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Climate and Environment

How LA Marathon Organizers Are Trying To Reduce Waste Along Route

Large group of runners on a street in Los Angeles during the L.A. marathon.
Runners take part in the L.A. Marathon
(Michael Yanow
LAist Featured Photos pool on Flickr)
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Kristina Ter-Ovsepyan is set to run her 4th L.A. Marathon this Sunday. During her first race, she was shocked by the pile of trash she had seen. “I was thinking, ‘How could they throw all this trash on the streets?’ You have all these bins sitting around, even participants are holding trash bags for you.”

As the years went by, she noticed less banana peels, water bottles, and even clothes abandoned on the streets.

Now “there’s people helping to clean up,” Ter-Ovsepyan says. ”I’m not feeling that guilty anymore because I know it gets cleaned up, and it gets cleaned up pretty quickly.”

With 13,000 runners plus thousands of spectators expected this Sunday, organizers of the marathon have plans in place to address the inevitable waste left strewn across the city from Dodger Stadium to the Century City finish line.

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Dan Cruz, head of communications for the L.A. Marathon, says that organizers “recognize that sustainability is an ongoing effort, not just a one-day initiative,” and that they are “committed to maintaining a sustainable future.”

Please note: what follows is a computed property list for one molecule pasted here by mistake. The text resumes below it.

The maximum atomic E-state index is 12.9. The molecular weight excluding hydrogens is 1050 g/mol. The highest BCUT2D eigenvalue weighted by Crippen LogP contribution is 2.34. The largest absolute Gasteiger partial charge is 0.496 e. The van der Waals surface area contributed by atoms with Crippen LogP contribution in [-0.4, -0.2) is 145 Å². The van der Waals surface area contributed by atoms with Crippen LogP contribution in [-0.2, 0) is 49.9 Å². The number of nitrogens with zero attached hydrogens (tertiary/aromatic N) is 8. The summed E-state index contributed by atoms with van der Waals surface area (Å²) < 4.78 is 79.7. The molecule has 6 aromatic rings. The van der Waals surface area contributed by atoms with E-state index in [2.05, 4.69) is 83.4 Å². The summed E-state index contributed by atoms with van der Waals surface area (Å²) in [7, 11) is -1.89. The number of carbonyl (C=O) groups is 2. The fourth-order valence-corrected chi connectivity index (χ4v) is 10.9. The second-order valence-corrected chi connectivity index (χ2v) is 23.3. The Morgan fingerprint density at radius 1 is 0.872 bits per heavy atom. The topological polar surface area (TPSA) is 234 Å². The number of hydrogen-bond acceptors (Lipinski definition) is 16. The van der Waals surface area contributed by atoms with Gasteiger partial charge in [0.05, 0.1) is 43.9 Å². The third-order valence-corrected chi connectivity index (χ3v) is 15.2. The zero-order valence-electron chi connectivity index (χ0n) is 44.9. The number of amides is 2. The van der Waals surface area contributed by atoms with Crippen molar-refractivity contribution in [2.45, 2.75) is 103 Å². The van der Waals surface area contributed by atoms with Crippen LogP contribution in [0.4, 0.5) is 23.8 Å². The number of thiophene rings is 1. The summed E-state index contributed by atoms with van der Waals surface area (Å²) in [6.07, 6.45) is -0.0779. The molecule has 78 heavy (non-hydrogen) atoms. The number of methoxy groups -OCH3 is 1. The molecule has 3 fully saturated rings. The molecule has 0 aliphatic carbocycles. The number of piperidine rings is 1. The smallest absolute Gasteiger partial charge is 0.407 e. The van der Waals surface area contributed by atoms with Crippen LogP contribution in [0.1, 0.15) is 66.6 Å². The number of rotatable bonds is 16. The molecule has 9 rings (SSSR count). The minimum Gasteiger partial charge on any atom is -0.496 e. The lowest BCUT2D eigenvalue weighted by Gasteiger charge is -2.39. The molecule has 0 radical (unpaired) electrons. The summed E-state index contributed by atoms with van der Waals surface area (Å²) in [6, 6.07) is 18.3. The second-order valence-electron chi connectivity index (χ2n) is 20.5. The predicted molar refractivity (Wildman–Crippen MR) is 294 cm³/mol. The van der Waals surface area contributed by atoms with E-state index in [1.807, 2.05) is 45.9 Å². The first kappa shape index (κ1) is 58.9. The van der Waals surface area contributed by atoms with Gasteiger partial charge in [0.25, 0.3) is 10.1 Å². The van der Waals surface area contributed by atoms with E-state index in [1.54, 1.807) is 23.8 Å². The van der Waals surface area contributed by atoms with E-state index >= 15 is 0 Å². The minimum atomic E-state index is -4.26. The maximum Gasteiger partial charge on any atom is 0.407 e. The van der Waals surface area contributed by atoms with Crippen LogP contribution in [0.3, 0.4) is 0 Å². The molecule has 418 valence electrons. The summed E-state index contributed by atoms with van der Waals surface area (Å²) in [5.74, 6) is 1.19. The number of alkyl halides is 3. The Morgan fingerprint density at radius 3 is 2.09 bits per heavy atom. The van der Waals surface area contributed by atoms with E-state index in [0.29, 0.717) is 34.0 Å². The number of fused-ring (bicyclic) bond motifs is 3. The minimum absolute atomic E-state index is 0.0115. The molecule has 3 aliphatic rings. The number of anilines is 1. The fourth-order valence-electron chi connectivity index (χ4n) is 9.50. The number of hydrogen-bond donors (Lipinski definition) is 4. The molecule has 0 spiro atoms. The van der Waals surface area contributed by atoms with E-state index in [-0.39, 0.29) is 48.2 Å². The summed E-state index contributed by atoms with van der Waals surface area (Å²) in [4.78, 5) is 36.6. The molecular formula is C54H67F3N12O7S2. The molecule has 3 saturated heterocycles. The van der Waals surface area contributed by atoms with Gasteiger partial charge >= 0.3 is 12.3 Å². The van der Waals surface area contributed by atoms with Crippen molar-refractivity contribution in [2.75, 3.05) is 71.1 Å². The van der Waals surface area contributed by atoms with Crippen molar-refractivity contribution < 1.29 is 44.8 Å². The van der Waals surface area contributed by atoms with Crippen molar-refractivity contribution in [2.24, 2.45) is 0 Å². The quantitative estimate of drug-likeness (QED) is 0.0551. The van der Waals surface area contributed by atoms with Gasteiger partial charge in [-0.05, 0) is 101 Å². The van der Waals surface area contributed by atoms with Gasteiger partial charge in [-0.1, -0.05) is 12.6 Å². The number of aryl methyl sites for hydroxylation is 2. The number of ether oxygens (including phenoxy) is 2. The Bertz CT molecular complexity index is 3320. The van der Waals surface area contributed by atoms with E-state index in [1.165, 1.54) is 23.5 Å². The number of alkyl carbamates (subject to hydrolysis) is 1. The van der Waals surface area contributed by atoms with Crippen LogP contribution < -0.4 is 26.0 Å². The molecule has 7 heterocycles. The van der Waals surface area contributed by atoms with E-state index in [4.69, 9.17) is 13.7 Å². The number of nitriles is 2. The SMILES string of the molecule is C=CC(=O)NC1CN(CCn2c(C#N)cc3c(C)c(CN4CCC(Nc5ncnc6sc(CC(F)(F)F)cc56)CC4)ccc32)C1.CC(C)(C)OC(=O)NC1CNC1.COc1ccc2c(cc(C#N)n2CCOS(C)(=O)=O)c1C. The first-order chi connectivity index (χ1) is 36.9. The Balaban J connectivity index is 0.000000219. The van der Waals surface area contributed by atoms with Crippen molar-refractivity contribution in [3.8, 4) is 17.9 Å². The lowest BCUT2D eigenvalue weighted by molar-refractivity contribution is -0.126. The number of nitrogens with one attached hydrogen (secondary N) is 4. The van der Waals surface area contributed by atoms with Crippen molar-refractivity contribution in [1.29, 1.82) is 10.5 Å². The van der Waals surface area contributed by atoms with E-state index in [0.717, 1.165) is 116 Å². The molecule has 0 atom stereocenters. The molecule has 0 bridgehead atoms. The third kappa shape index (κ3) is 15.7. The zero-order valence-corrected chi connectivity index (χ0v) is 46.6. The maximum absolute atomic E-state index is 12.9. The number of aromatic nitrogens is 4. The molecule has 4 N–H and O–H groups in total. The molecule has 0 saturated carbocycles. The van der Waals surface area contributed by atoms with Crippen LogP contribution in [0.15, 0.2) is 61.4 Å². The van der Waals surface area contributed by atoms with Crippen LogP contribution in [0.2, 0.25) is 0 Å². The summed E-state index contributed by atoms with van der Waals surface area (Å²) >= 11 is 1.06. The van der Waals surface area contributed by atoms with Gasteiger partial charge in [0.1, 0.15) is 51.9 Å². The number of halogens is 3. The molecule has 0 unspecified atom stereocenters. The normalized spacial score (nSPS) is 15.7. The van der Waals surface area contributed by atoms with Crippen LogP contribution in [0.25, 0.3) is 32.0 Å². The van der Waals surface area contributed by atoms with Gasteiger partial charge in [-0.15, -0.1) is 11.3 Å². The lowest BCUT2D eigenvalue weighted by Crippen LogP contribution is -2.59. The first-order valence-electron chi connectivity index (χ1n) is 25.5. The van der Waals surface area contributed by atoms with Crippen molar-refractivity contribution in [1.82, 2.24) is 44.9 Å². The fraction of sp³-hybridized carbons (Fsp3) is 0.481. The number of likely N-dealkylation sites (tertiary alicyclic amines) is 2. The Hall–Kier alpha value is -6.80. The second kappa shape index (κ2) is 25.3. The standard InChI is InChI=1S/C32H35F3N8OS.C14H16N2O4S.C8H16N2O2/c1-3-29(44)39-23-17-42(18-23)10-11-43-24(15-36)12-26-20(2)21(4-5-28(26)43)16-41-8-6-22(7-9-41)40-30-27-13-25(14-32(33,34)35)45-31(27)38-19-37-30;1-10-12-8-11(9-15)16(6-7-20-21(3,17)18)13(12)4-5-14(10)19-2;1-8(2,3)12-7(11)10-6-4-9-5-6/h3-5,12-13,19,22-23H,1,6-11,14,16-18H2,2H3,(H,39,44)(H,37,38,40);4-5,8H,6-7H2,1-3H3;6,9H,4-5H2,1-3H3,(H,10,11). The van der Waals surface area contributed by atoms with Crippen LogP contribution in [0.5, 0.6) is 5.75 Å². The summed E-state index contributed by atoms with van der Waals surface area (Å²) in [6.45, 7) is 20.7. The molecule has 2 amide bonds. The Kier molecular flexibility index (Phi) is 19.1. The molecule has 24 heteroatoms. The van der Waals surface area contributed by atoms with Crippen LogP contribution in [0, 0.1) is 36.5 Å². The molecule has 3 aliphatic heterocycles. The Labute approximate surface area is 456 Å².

Since 2015, The L.A. Marathon has had a gold-level certification from the Council for Responsible Sport. The distinction comes by way of a demonstrated commitment to limiting the event’s environmental impact.

Shelley Villalobos, executive director for the Council for Responsible Sport, says “the L.A. Marathon is a national leader in terms of how it puts its community and environmental values into practice at and through the event.”

The Marathon's Sustainability Efforts

The L.A. Marathon has partnered with several groups to create green initiatives.

In 2019, the Los Angeles Department of Water and Power began placing Water Monsters — large water tanks along the marathon route — providing hydration for runners while saving an estimated 7,200 single use plastic water bottles from going into landfills.

“The marathon is committed to sustainability and we’re underscoring that commitment by providing pure, clean, refreshing tap water to all participants,” Cruz said.

Since 2009, the marathon has teamed up with the nonprofit Move for Hunger, which collects leftover food at the finish line and delivers them to local food banks.

Cruz said that the marathon’s long-standing partnership has donated nearly 24 million pounds of food over to local food banks, equaling 20 million meals.

To further their sustainability efforts, Goodwill has stepped in to collect discarded shoes and clothing along the marathon route. In 2020, Cruz says that 236 shoes along with 7,000 pounds of clothing were collected.

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In a first for the L.A. Marathon, this year’s pace car will be the electric Volvo XC40, making the run an emission free event.

With compost, recycling, and landfill bins set up at both ends of the race, organizers hope to divert approximately 60% of waste from landfills.

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